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I am a GIS Analyst at work that dabbles in python scripting in ArcGIS and the Google Maps JavaScript API V3. My professional goal is to either be in web mapping development or desktop/server GIS application development. I have seem to hit a plateau and I am not sure how to progress with my learnings or professionally to reach my goal. I ask those of you out there that made the jump from technician/analyst how did you do it? How can I land a job in web mapping/application development with little to no experience.

Thank you!

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"How can I land a job in web mapping/application development with little to no experience." short answer: show you can do it! How's that done? see the excellent answers below :) –  matt wilkie Jan 14 '11 at 16:24
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4 Answers

The other answers here offer some great insight and ideas for learning to develop. I’d like to add an additional piece of advice about actually “making the jump.” At my current job I was originally hired as a GIS tech mostly doing basic drafting, data entry, and routine analysis. Much of the work was tedious and repetitive and the more I work I did, the more areas I noticed could use some improvement. So over time, I started writing code here and there to help speed things up or automate them. I started sharing these tools with other employees and asking what else they thought might be useful. It wasn’t long until my supervisors noticed and started shifting my responsibilities toward application development. Ultimately my position was reclassified and now my primary responsibilities are creating desktop and web applications for the department.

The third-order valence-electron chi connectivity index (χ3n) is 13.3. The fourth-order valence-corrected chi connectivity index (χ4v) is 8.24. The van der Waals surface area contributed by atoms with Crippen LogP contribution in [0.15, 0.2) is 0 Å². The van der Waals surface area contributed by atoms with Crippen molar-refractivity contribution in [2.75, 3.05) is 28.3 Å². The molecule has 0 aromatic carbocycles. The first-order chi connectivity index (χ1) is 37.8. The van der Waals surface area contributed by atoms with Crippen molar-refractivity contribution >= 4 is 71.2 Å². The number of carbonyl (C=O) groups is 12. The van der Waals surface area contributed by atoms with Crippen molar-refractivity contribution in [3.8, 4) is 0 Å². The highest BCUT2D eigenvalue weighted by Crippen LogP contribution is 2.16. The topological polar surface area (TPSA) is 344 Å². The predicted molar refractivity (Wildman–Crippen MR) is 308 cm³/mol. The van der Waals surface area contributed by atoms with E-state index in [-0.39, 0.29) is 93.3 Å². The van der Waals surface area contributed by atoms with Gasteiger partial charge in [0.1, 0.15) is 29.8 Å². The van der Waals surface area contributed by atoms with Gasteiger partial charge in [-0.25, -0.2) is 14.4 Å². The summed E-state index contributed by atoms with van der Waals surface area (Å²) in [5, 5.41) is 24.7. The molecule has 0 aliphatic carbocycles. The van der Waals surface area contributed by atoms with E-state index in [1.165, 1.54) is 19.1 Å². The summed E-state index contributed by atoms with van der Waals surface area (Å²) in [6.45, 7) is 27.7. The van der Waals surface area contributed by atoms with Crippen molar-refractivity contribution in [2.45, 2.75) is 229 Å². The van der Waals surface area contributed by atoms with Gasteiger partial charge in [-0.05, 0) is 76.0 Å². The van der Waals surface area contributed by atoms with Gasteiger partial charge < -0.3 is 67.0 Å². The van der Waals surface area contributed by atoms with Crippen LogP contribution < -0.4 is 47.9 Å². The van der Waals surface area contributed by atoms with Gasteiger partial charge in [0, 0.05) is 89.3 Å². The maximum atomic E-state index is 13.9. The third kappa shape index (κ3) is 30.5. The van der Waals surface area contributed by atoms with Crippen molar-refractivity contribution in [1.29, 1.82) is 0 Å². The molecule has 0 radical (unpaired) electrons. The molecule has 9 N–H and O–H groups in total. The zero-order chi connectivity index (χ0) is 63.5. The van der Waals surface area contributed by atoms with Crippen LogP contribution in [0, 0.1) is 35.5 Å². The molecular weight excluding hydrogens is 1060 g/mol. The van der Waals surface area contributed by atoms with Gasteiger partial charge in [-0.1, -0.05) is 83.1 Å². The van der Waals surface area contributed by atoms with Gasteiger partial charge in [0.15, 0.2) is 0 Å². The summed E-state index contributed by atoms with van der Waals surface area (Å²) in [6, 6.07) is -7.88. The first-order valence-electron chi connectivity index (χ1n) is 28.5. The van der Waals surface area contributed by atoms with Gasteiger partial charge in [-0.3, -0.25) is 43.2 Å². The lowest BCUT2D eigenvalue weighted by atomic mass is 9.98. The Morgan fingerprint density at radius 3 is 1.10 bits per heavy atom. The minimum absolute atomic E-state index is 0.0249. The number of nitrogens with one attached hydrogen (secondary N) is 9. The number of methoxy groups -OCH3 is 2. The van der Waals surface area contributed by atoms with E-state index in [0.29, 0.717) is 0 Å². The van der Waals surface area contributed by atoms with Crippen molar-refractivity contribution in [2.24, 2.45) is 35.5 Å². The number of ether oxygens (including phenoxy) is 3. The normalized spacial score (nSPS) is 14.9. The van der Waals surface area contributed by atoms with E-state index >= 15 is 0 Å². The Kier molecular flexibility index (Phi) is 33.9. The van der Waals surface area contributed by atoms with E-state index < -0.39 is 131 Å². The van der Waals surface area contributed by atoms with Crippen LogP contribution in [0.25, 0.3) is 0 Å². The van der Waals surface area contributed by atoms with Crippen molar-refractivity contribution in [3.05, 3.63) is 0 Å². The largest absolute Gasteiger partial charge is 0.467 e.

In your position, my advice would be to start creating scripts and tools and share them with others around you. Use the information others have given here to broaden your development skills so that you can offer increasingly more powerful solutions to your coworkers. Over time, your services as a developer will become more in demand as they have a positive influence on productivity of your workplace. And while this may not result in a change at your current job, you’ll still be getting solid experience that can translate into another job down the road - one that is perhaps more developer oriented.

Good luck!

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Alright

1) Pick a programming language (or maybe 2) and write a lot of code. I would recommend Python and JavaScript given your current skills

2) Stop using the ESRI examples to learn how to program Python and look at pure python for a while. Do some spatial operations using PostGIS/SpatiaLite and Shapely

3) Start thinking of yourself as a programmer who does spatial work and not a GIS analyst who does some programming

4) Bite the bullet and write code for things that might be quicker through the GUI - without writing code you will never get better

5) Follow and start to work on an open source project

6) Volunteer to write code for somebody - without a deadline and a concrete project it is hard to get going

7) Maybe take some programming classes - not a complete requirement but it might help

8) Read programming blogs and the normal stackoverflow to learn and see how programmers think

9) Get the book "Coders at work"

10) Write and read a lot of code